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Cerebral palsy

Cerebral palsy

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Published by Nader Smadi

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Published by: Nader Smadi on Feb 07, 2009
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Cerebral Palsy
"Cerebral palsy" is a general term for a group of disorders that appear during the firstfew years of life and affect a child's ability to coordinate body movements. Cerebral palsy can cause muscles to be weak and floppy, or rigid and stiff.In Europe and the United States, cerebral palsy occurs in about two to four out of every 1,000 births. Babies born prematurely or at low birth weights are at higher risk.The disorder is usually caused by brain injuries that occur early in the course of development.Cerebral palsy isn't curable. However, getting the right therapy for your child canmake a big difference.
In general, children with cerebral palsy exhibit a wide variety of signs and symptoms,ranging from mild to severe. They may include:
Lack of muscle coordination when performing voluntary movements (ataxia)
Stiff muscles and exaggerated reflexes (spasticity)
Asymmetrical walking gait, with one foot or leg dragging
Variations in muscle tone, from too stiff to too floppy
Excessive drooling or difficulties swallowing, sucking or speaking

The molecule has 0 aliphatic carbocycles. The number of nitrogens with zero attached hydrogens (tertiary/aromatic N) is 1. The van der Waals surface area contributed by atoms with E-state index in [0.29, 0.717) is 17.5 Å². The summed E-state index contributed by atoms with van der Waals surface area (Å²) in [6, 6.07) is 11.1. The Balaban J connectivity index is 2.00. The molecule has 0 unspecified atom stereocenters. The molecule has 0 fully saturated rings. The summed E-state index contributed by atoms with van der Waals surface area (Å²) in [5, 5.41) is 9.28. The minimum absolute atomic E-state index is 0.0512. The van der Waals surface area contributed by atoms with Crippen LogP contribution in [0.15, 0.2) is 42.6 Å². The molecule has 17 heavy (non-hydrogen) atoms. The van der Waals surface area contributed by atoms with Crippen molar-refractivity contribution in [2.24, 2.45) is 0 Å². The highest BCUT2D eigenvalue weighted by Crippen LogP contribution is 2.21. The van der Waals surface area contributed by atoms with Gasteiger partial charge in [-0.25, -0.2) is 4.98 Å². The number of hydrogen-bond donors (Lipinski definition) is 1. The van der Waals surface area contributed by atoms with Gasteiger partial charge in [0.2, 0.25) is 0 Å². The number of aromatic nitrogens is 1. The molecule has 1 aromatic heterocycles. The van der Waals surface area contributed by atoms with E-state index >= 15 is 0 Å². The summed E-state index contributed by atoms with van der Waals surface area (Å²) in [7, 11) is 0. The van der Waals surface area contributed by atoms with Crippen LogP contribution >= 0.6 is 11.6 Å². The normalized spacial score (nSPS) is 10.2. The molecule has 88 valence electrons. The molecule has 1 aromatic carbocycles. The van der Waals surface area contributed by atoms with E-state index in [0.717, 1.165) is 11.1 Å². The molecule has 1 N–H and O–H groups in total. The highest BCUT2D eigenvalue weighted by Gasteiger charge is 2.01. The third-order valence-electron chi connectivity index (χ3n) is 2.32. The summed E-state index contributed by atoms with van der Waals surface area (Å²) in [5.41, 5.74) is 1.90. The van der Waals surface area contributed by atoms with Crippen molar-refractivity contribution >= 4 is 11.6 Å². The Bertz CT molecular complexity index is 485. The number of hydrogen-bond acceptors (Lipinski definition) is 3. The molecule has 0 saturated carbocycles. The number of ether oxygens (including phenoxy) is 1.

Difficulty with precise motions, such as writing or buttoning a shirtThe brain injury causing cerebral palsy doesn't change with time, so the symptomsusually don't worsen with age. Other neurological disorders — such as mentalretardation or seizures — also may occur in children with cerebral palsy.
Most cases of cerebral palsy are believed to be caused by problems that occur beforethe baby is born, although some cases have been linked to brain injuries or infectionsduring the first few months or years of life. Doctors can't always determine the rootcause of the brain damage that results in cerebral palsy. Potential causes include:
 Cerebral palsy has been linked to a variety of infectious diseases occurring either inthe mother during pregnancy or in the infant during the first few months of life.Maternal illnesses that have been linked to cerebral palsy include:
German measles (rubella).
Also known as "three-day measles," rubella can be prevented with a vaccine.
Chickenpox (varicella).
Associated with the later development of shingles,chickenpox can be prevented with a vaccine.
Up to 80 percent of the population has been infected withthis virus, which causes flu-like symptoms, by the age of 40. Most people havemild symptoms that come and go throughout their lives. If a womanexperiences her first bout of cytomegalovirus during pregnancy, it may cause birth defects.
A parasite found in the soil and in the feces of infected cats,toxoplasmosis can harm the fetuses of women who are infected during pregnancy.
A sexually transmitted disease, syphilis can harm the fetuses of infected women.Infant illnesses that have been linked to cerebral palsy include: